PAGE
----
Aug 06, 2019 Cedars-Sinai Staff
The neurons that help us recognize our errors may hold the key to improving treatments for psychiatric and mental disorders.
When servers deliver our food with a hearty “Enjoy your dinner” and we absentmindedly reply, “You, too,” we tend to realize immediately that we misspoke. Now, thanks to a Cedars-Sinai study, we know which neurons in the brain enable us to catch such momentary glitches.
The identification of these brain policers—known as “error neurons”—could open the way to discovering treatments for schizophrenia, autism, memory disorders and other conditions that disrupt our brain’s ability to self-monitor.
“One of the brain areas known to be important for self-monitoring is the medial frontal cortex,” says principal investigator Ueli Rutishauser, PhD, Board of Governors Chair in Neurosciences. “But how exactly this process works—and why it fails—has been poorly understood.”
The study drew from patients undergoing surgical treatment for drug-resistant epilepsy. Using electrodes already placed in the subjects’ brains as part of their therapy, the investigators evaluated patients’ neuron responses to the Stroop test, which measures reaction time. Participants are asked to say the color of a word that doesn’t match its name. For example, the word “green” is printed in red ink. When subjects misidentify a color, they tend to notice their mistake right away.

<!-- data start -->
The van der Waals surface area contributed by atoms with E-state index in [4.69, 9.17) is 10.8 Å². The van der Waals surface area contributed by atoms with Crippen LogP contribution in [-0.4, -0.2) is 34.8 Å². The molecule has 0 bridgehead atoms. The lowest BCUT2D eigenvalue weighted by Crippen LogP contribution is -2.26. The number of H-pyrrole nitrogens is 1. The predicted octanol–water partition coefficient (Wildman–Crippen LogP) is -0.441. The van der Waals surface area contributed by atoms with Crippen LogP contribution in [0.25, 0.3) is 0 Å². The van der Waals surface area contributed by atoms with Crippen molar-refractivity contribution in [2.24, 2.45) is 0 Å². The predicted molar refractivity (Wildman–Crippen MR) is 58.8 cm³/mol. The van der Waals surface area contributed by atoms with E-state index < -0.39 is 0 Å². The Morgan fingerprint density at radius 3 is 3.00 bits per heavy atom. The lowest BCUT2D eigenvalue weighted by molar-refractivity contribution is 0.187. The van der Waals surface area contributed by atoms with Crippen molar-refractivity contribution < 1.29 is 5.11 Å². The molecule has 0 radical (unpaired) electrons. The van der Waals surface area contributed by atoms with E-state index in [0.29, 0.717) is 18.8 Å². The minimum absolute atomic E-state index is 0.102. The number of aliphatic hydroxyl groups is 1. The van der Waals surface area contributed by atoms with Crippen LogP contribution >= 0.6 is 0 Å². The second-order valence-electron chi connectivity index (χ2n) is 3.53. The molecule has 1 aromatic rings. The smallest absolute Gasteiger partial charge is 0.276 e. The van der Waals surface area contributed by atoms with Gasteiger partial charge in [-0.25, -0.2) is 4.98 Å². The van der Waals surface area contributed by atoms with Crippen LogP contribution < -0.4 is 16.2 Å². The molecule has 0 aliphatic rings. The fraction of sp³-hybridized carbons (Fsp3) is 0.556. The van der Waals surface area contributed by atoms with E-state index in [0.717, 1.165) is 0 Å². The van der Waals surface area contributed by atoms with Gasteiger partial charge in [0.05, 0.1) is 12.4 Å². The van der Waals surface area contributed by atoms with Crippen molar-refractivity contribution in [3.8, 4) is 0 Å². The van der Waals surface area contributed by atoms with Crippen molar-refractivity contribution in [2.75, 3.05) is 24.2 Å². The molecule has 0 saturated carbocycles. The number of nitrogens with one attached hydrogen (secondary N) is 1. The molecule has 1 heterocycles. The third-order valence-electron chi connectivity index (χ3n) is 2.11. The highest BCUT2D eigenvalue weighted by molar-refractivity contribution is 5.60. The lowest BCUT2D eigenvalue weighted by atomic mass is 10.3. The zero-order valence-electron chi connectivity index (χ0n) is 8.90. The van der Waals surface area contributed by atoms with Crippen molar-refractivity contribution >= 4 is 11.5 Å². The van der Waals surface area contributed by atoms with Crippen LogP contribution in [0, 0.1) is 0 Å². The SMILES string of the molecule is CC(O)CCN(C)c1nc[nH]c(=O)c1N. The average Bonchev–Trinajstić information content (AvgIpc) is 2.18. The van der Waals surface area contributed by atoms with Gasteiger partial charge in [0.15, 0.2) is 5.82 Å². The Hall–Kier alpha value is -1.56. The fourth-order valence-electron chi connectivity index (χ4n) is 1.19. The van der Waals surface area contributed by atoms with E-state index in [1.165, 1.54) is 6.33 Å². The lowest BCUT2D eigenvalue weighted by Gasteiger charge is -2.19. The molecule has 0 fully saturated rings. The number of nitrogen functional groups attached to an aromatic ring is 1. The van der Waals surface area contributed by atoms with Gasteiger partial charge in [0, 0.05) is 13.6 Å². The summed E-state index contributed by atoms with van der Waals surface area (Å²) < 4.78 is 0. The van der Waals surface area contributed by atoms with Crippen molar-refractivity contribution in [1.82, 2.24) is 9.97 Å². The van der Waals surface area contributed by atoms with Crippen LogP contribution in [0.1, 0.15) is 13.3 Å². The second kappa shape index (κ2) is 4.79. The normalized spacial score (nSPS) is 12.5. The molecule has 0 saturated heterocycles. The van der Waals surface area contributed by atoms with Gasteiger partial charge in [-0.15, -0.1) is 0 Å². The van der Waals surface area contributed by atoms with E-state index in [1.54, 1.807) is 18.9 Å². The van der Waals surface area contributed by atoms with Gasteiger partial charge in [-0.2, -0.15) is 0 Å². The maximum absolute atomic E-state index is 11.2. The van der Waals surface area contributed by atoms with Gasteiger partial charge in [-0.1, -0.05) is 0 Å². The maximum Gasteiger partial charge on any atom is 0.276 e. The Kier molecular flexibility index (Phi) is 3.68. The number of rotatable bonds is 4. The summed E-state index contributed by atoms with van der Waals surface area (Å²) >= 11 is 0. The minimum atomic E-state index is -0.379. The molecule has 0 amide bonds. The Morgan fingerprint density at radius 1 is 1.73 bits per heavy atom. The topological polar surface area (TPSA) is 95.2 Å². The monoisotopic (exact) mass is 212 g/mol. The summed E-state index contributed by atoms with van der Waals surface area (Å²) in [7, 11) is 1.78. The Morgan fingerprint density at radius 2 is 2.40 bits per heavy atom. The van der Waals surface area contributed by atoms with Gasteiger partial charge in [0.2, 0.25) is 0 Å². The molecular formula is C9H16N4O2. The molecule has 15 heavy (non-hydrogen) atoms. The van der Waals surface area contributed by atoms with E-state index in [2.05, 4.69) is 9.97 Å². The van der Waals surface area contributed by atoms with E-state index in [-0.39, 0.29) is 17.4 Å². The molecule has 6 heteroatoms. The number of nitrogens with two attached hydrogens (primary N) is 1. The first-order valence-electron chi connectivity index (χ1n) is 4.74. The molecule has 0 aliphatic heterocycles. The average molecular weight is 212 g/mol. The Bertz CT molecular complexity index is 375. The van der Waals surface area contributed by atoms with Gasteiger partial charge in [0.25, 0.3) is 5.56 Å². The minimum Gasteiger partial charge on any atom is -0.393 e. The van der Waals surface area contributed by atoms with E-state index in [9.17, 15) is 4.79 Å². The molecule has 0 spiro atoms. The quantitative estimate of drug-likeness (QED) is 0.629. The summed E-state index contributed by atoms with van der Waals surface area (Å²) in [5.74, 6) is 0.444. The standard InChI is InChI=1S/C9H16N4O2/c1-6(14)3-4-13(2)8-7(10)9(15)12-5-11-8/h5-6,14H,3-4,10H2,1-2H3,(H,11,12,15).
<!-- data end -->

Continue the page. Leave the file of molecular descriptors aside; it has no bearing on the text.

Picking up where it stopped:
“These electrodes allowed us to measure electrical activity of individual neurons and identify those that increase or decrease their activity when an error is detected,” says Adam Mamelak, MD, director of the Functional Neurosurgery Program.
The neurons’ activity generates an electrical signal well-known to neurologists as error-related negativity. “If you have someone perform a task where they knowingly make mistakes, you will detect that signal,” Mamelak explains. The team aimed to demonstrate how the error neurons may work in concert to generate it.
Pinpointing these neurons previously proved challenging because error-related negativity casts a broad signal, “as if you’re looking out at the ocean and just see a big wave of water,” Mamelak adds. “The new research allowed us to see the water molecules and the wind that generate the wave.”
Certain mental illnesses have long been associated with a modified error-related negativity response but the reason for this has remained unclear. People with obsessive-compulsive disorder have larger-than-normal responses, indicating that their brains are over-monitoring for errors, while patients with schizophrenia often exhibit a reduced response. “This new work pinpoints the exact neurons that likely are firing abnormally in people with these disorders,” Mamelak says.
The project was led by first author Zhongzheng Fu, a graduate student in the Rutishauser Laboratory. Rutishauser’s and Mamelak’s laboratories focus on understanding brain mechanisms that support cognitive functions such as error monitoring, which could one day lead to meaningful therapies for a variety of mental health conditions.